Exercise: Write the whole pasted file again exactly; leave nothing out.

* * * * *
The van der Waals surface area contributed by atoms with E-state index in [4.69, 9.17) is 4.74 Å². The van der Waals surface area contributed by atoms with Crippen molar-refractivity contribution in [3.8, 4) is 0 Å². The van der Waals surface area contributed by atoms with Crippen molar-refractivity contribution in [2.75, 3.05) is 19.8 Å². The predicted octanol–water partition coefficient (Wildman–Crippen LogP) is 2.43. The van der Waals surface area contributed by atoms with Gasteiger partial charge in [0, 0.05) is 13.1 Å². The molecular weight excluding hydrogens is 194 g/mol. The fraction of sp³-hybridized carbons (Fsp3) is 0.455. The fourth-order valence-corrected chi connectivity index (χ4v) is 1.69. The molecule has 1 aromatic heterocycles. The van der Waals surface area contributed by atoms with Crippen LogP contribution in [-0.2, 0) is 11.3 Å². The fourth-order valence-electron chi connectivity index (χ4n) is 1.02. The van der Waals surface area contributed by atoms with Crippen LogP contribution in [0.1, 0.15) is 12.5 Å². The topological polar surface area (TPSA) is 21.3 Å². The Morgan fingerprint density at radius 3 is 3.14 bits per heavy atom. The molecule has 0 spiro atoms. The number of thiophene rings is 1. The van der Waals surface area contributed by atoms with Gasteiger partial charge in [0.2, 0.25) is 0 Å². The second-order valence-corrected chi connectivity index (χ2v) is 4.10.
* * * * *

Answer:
The van der Waals surface area contributed by atoms with E-state index in [4.69, 9.17) is 4.74 Å². The van der Waals surface area contributed by atoms with Crippen molar-refractivity contribution in [3.8, 4) is 0 Å². The van der Waals surface area contributed by atoms with Crippen molar-refractivity contribution in [2.75, 3.05) is 19.8 Å². The predicted octanol–water partition coefficient (Wildman–Crippen LogP) is 2.43. The van der Waals surface area contributed by atoms with Gasteiger partial charge in [0, 0.05) is 13.1 Å². The molecular weight excluding hydrogens is 194 g/mol. The fraction of sp³-hybridized carbons (Fsp3) is 0.455. The fourth-order valence-corrected chi connectivity index (χ4v) is 1.69. The molecule has 1 aromatic heterocycles. The van der Waals surface area contributed by atoms with Crippen LogP contribution in [-0.2, 0) is 11.3 Å². The fourth-order valence-electron chi connectivity index (χ4n) is 1.02. The van der Waals surface area contributed by atoms with Crippen LogP contribution in [0.1, 0.15) is 12.5 Å². The topological polar surface area (TPSA) is 21.3 Å². The Morgan fingerprint density at radius 3 is 3.14 bits per heavy atom. The molecule has 0 spiro atoms. The number of thiophene rings is 1. The van der Waals surface area contributed by atoms with Gasteiger partial charge in [0.2, 0.25) is 0 Å². The second-order valence-corrected chi connectivity index (χ2v) is 4.10.